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News stories this month have provided dramatic evidence - some new and some decades old - of the dangers journalists face when covering war.

On Feb. 4, the New York-based Committee to Protect Journalists reported that 65 newspeople were killed on the job last year, the highest number in more than a decade. Thirty-two died in Iraq.

The same day, the Associated Press released a photo of legendary World War II correspondent Ernie Pyle lying dead near Okinawa on April 18, 1945, moments after he was shot by a Japanese machine gun. - The picture had never been published, apparently out of respect for Pyle's widow.

See the death photo of Pyle and read excerpts from the AP's story on Page 4E. The 2007 edition of CPJ's Attacks on the Press is online at

Mike Wilson, Times staff writer

Here is an excerpt from the Associated Press story about the death photo of war correspondent Ernie Pyle:

. . . Ernie Pyle was not just any reporter. . . . Pyle riveted the nation with personal, straight-from-the-heart tales about hometown soldiers in history's greatest conflict. . . .

In April 1945 . . . the Army's 77th Infantry Division landed on Ie Shima, a small island off Okinawa, to capture an airfield. (On April 18) . . . a jeep carrying Pyle and three officers came under fire from a hidden machine gun. All scrambled for cover in roadside ditches, but when Pyle raised his head, a .30 caliber bullet caught him in the left temple, killing him instantly.

(Army photographer) Alexander Roberts . . . (was) at a command post 300 yards away. . . . Roberts went to the scene, and despite continuing enemy fire, crept forward - a "laborious, dirt-eating crawl," he later called it - to record the scene with his Speed Graphic camera. His risky act earned Roberts a Bronze Star medal for valor. . . .

Roberts' photograph, however, was never seen by the public. He told (a Pyle biographer) that the War Department had withheld it "out of deference" to Ernie's ailing widow, Jerry.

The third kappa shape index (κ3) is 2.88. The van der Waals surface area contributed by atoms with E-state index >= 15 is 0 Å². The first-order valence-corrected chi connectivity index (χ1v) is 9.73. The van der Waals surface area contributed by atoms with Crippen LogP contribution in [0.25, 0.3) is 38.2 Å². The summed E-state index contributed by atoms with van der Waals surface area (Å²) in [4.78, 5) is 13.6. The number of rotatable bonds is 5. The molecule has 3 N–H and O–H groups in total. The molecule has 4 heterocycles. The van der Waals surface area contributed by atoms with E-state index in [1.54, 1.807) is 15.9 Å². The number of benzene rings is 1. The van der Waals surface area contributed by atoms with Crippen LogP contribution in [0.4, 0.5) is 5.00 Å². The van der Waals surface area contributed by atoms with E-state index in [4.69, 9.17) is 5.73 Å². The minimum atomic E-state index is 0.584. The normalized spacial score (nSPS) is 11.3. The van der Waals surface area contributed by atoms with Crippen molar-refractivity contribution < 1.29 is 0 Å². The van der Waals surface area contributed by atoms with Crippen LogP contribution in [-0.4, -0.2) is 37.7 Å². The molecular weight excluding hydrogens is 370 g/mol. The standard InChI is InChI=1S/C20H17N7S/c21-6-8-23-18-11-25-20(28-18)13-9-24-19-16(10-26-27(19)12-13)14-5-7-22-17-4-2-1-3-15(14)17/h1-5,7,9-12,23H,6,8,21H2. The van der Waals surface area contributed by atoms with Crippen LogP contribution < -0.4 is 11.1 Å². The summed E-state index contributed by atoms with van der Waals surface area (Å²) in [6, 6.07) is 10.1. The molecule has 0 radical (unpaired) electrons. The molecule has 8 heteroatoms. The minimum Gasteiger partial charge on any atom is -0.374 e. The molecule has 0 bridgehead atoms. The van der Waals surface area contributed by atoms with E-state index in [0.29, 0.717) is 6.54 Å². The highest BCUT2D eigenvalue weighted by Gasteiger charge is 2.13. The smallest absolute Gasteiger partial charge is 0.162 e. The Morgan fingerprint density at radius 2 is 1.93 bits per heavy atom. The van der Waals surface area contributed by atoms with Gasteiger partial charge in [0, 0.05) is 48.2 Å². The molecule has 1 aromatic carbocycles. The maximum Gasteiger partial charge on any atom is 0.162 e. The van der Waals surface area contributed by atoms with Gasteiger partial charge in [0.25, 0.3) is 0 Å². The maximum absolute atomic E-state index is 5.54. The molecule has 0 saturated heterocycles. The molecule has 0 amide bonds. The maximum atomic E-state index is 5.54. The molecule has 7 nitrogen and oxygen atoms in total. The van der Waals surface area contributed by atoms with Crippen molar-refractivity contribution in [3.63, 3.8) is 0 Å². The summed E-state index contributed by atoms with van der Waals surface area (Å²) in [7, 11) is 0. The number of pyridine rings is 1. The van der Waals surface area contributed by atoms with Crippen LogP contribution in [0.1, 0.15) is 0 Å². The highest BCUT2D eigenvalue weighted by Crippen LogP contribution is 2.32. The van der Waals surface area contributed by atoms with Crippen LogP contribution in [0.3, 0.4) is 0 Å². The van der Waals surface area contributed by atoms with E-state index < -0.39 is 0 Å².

At least two . . . prints were kept as souvenirs by veterans who served aboard USS Panamint, a Navy communications ship in the Okinawa campaign. . . .

Retired naval officer Richard Strasser, 84, of Goshen, Ind., who recalls Pyle visiting the ship just before he was killed, said a friend named George, who ran the ship's darkroom, gave him a packet of pictures after Japan surrendered in August 1945. . . .

"At the time, Ernie's widow was still alive and I considered sending the photo to her, but had mixed feelings about it. In the end I did nothing."

It was Strasser's photo, a still-pristine contact print from the 4-by-5-inch negative, that came to the AP's attention late last year. He since has made it available to the Newseum, a $435-million news museum scheduled to open in Washington this year.

Margaret Engel, the Newseum's managing editor, says the photo is "of strong historic interest," and because Pyle died at the height of his fame, "the circumstances of his death . . . remain a compelling story for students of journalism and the war."

Ex-Petty Officer Joseph T. Bannan, who joined USS Panamint's crew in May 1945 after his own ship was damaged by a kamikaze, said his Pyle photo came from a ship's photographer he remembers only as "Joe from Philadelphia."

Bannan, 82, of Boynton Beach, Fla., said "Joe" told him he had been ordered to destroy the negative "because of the effect it would have on the morale of the American public."

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